An Inconvenient Kiss by Caroline KimberlyGeorgiana Phillips is the beautiful daughter of titled lord and is expected to make a brilliant match.  She’s caught in a scandalous kiss with her brother’s friend Simon Ashford. Ashford offers for her to salvage her reputation but instead of marrying, Georgiana flees with her grandfather, a renowned scholar. Together she, her cousin Jane, and the grandfather travel around the world. After six years, they find themselves in a India where her priggish brother Nathaniel is stationed. He is worried that Georgiana’s fast reputation will result in embarrassment to him and prevent further promotions. He tasks his friend Simon, who is now a soldier under Nathaniel’s command, to watch over her.

For Simon’s part, he rather likes Georgiana both as she was back in England, a sweet young thing, and now in India this bright, independent woman. Georgiana was a beautiful girl but she’s turned into a breathtaking woman who enjoyed her six years of freedom and she’s unhappy that Simon is trailing her about and monitoring all her activities.

They exhibit a love / hate dynamic. Georgiana is smart but Simon is equally so making their sparring entertaining and crackling with energy. It’s easy to see that they’ll fall into bed together because they can barely be in the room with each other without generating heat. Although in the beginning, their interactions are primarily one of adversaries but it changes quickly to reluctant admirers and then to committed lovers.

There is a sort of noblesse oblige in Georgiana’s study of “native populations” including their language, beliefs, habits and economy. They start by examining the wares of the population, meeting with trades people and then exploring other aspects of their lives from there.  I did appreciate when Simon pointed out that there were many factions that made up India including Hindus, Moslems, Sikhs, and more. And there was definitely an anti colonial attitude in the book, in part because Nath, the brother, is primarily the villain of the story. But… at least one tribe was described as savage and capable of human sacrifice. I do think some of that was offset by the reprehensible actions of Nath.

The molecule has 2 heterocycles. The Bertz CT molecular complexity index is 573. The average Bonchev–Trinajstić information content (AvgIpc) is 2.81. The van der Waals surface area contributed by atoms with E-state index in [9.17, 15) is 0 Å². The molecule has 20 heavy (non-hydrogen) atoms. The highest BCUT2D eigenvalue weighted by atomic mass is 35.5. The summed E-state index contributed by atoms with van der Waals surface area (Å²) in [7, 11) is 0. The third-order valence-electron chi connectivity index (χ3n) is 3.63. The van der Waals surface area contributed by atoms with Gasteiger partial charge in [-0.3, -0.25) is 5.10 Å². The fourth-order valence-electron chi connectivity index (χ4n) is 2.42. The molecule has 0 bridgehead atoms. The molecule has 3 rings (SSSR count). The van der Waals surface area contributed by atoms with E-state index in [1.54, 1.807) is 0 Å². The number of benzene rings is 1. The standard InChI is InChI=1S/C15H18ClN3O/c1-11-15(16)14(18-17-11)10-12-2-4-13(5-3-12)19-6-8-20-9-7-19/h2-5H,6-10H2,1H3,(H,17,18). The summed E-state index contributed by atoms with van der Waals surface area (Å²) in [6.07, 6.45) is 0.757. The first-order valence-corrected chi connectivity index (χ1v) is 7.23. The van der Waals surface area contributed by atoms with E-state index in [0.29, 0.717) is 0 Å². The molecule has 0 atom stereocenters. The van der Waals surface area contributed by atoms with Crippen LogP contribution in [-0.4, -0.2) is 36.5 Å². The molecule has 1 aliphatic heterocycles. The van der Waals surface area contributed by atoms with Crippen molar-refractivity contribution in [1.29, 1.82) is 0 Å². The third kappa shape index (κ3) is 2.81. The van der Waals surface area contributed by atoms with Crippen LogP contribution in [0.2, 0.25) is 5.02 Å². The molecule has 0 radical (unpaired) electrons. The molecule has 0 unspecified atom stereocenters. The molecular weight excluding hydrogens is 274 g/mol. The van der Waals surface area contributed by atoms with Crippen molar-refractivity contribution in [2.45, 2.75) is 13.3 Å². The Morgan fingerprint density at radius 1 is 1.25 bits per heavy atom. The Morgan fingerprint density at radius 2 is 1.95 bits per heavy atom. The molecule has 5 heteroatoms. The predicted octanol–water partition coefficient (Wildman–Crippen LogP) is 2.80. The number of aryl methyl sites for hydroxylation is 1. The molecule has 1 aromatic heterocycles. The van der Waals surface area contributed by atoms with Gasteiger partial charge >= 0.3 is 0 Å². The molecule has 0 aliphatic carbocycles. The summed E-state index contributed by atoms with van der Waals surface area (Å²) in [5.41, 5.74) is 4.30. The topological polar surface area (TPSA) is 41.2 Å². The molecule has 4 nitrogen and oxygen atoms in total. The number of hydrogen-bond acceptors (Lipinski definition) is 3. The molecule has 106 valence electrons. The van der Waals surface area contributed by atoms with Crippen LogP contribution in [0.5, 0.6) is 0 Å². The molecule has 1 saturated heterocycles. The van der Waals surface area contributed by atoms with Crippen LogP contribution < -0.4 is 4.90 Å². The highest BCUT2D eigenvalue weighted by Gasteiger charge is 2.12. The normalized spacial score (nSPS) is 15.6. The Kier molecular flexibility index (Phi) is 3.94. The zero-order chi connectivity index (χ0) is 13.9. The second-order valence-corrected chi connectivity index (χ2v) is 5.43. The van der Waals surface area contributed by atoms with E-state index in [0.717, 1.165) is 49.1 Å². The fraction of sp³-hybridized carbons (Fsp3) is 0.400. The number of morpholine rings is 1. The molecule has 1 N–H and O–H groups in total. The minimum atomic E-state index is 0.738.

Georgiana’s reluctance to give up her freedom and independence was understandable but what didn’t quite work for me was her complete resistance to Simon. They had an attraction and if she was really as independent and free as she was described, why would she have a problem having an affair with him? They were around each other regularly and were even accused by others of having that non existent affair.  In truth, I wished Georgiana was the woman of the reputation rather than only a woman with a reputation. Even she says later “I have the reputation. I may as well have the fun.” But why not have that fun sooner? Was it to convince me that Georgiana was a good person because she wasn’t sleeping with every male from Egypt to China and back again?

The reconnection between Georgiana and Simon was sweet, though, and I enjoyed their connection. Simon was enamored with Georgiana for a long time and he stands up for her frequently even against her brother, Nath. Nath was just a vile human being. The things he says about his sister are vile and cruel. I’d have not only slapped him across the face, but kicked him in the balls. Sadly neither of these things happen. I don’t feel like he got a good enough comeuppance. Overall, I enjoyed this historical romance. I’m not sure if I liked it because of the setting or in spite of it. It’s not a story that could be told in England, though, and from that standpoint I’m glad. B-

Best regards,

Jane